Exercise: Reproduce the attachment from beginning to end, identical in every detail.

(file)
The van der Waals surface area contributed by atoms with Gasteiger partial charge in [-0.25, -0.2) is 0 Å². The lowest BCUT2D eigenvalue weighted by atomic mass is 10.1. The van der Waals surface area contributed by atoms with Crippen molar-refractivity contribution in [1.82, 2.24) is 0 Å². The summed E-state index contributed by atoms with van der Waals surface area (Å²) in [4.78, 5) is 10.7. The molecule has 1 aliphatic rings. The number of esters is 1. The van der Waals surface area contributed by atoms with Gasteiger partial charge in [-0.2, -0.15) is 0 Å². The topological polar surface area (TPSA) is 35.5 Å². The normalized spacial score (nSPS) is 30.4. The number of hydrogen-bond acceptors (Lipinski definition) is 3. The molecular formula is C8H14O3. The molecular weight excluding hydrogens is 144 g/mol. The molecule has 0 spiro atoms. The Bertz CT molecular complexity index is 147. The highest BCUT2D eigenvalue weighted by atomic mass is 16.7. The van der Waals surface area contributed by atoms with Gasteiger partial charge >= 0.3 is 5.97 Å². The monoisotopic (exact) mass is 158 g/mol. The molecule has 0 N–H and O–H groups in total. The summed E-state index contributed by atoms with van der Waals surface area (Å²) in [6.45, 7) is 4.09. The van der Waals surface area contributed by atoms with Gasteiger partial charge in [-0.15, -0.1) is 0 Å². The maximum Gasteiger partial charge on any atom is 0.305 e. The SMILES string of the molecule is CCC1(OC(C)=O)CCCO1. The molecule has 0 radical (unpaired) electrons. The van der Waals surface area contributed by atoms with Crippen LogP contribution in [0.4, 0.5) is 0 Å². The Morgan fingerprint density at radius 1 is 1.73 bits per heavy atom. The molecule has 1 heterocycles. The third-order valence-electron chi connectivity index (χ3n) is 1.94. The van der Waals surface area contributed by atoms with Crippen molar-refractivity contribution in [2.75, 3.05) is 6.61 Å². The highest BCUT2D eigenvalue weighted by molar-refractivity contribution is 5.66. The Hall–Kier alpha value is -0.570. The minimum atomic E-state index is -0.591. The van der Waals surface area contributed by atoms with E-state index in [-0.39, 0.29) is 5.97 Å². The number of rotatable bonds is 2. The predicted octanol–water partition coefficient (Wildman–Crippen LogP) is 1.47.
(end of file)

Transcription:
The van der Waals surface area contributed by atoms with Gasteiger partial charge in [-0.25, -0.2) is 0 Å². The lowest BCUT2D eigenvalue weighted by atomic mass is 10.1. The van der Waals surface area contributed by atoms with Crippen molar-refractivity contribution in [1.82, 2.24) is 0 Å². The summed E-state index contributed by atoms with van der Waals surface area (Å²) in [4.78, 5) is 10.7. The molecule has 1 aliphatic rings. The number of esters is 1. The van der Waals surface area contributed by atoms with Gasteiger partial charge in [-0.2, -0.15) is 0 Å². The topological polar surface area (TPSA) is 35.5 Å². The normalized spacial score (nSPS) is 30.4. The number of hydrogen-bond acceptors (Lipinski definition) is 3. The molecular formula is C8H14O3. The molecular weight excluding hydrogens is 144 g/mol. The molecule has 0 spiro atoms. The Bertz CT molecular complexity index is 147. The highest BCUT2D eigenvalue weighted by atomic mass is 16.7. The van der Waals surface area contributed by atoms with Gasteiger partial charge >= 0.3 is 5.97 Å². The monoisotopic (exact) mass is 158 g/mol. The molecule has 0 N–H and O–H groups in total. The summed E-state index contributed by atoms with van der Waals surface area (Å²) in [6.45, 7) is 4.09. The van der Waals surface area contributed by atoms with Gasteiger partial charge in [-0.15, -0.1) is 0 Å². The maximum Gasteiger partial charge on any atom is 0.305 e. The SMILES string of the molecule is CCC1(OC(C)=O)CCCO1. The molecule has 0 radical (unpaired) electrons. The van der Waals surface area contributed by atoms with Crippen LogP contribution in [0.4, 0.5) is 0 Å². The Morgan fingerprint density at radius 1 is 1.73 bits per heavy atom. The molecule has 1 heterocycles. The third-order valence-electron chi connectivity index (χ3n) is 1.94. The van der Waals surface area contributed by atoms with Crippen molar-refractivity contribution in [2.75, 3.05) is 6.61 Å². The highest BCUT2D eigenvalue weighted by molar-refractivity contribution is 5.66. The Hall–Kier alpha value is -0.570. The minimum atomic E-state index is -0.591. The van der Waals surface area contributed by atoms with E-state index in [-0.39, 0.29) is 5.97 Å². The number of rotatable bonds is 2. The predicted octanol–water partition coefficient (Wildman–Crippen LogP) is 1.47.